Not to pick on Welch, whose personal wealth is pegged at about $900-million. Plenty of other rogue executives amassed similar treasures. But many of those former executives -- Tyco's Dennis Kozlowski (owner of the $6,000 shower curtain), Enron's Ken Lay and Global Crossing's Gary Winnick, just to name a few -- received ill-gotten gains. Now they are feeling the legal heat and a public backlash.

In contrast, Welch retired from GE as America's Great CEO. Only after his affair with a Harvard Business Review editor, and the resulting messy divorce now pursued by Welch's wife, has the public learned from court filings of the details of the former executive's ultraplush retirement package.

In addition to his $9-million annual pension, Welch's GE-supplied perks include: a $15-million Central Park West apartment in Manhattan (furnished with food, wine, flowers and toiletries); cell phones in five cars, satellite TV in four homes, computers and security service at each of his six homes; around-the-clock access to a GE-owned Boeing 737; dues for three private golf clubs; discounts on jewelry and diamond settings; top-of-the-line tickets to Wimbledon tennis matches, Red Sox baseball games and the Metropolitan Opera; a limited edition 2003 Mercedes-Benz SLR and limousine service. Welch also receives a minimum of $86,000 in consulting fees for up to five days work from GE each year. If he works more than five days, he gets another $17,000 a day.

All are lifelong perks. Most of this package was poorly disclosed to GE shareholders.

No wonder Graef Crystal, a compensation expert who thought he had seen it all, was surprised enough in a recent Newsweek article to ask: "What does he do, tow the Mercedes behind the limo?"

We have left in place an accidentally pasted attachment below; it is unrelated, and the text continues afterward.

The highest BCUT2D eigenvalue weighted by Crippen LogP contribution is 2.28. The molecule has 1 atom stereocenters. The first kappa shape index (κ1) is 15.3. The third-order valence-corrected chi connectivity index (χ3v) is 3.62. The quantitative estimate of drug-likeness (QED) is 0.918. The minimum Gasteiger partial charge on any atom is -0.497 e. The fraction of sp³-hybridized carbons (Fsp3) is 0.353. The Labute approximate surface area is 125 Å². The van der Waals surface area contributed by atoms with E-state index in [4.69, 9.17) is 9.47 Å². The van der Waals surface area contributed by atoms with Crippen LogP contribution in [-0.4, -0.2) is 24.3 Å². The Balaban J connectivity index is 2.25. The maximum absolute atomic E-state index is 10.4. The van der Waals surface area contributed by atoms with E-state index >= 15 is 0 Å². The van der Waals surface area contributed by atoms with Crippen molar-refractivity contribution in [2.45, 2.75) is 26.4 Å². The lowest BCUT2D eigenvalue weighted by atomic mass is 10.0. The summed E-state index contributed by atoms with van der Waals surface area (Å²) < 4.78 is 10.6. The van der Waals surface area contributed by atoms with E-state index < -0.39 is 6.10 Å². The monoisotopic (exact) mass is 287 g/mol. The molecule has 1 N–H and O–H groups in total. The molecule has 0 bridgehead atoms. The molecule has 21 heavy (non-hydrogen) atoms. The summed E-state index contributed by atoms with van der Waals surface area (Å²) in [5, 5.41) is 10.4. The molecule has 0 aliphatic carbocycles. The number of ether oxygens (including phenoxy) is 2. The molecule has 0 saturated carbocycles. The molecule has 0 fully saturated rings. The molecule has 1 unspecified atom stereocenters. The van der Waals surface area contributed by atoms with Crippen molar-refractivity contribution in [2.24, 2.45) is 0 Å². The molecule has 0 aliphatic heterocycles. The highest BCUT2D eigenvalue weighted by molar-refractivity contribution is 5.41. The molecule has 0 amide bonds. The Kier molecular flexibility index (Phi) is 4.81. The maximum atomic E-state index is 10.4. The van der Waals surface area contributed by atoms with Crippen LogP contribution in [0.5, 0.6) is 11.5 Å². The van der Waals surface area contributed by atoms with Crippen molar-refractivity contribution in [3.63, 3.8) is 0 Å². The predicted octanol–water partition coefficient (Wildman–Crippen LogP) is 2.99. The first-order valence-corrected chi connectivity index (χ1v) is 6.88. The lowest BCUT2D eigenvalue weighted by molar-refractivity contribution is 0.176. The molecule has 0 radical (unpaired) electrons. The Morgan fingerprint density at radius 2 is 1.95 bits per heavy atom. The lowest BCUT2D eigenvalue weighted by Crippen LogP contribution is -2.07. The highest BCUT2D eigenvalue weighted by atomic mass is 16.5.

The sad epitaph in all of this is Welch is neither embarrassed nor apologetic. He fully believes he is entitled to such a coddled lifestyle. He should know better.

Who says royalty isn't alive and well in America?

* * *

Aside from McDonough, few have complained about excessive pay. Earlier this year, the Fed's Greenspan decried the "infectious greed" behind the rash of current corporate scandals but stopped short of blaming CEO pay. Goldman Sachs chairman Henry "Hank" M. Paulson Jr. this spring said CEOs should be paid mostly in stock and give back any profits from stock sales that occur in the year prior to a company bankruptcy.

Cutting executive pay is possible. Last month, travel and real estate giant Cendant Corp. renegotiated CEO Henry Silverman's contract by terminating his right to annual stock option grants. Cendant instead offered an incentive bonus tied to the company's pretax earnings. The result? Silverman will refocus on improving earnings and stop trying to prop up the company's stock price.

If there's more import behind McDonough's appeal last Wednesday to curb compensation, it's timing.

By linking runaway executive pay to Sept. 11 and addressing it in moral terms, just footsteps from ground zero, McDonough tried to raise the debate over the responsibilities of U.S. corporations to a higher calling. If businesses do not follow the rules, if top managers appear driven only to enrich themselves, if corporate boards of directors serve only as compensation lackeys to CEOs rather than watchdogs for shareholders, then everybody loses.

"It is hard to find somebody more convinced than I of the superiority of the American economic system," the Fed official said, "but I can find nothing in economic theory that justifies this development."

How did a high-ranking Federal Reserve figure with such populist leanings ever survive our Golden Age of Business Royalty?

Beats me. Let's just hope there are a few more folks of influence out there willing to storm the thrones.

-- Robert Trigaux can be reached at trigaux@sptimes.com or (727) 893-8405.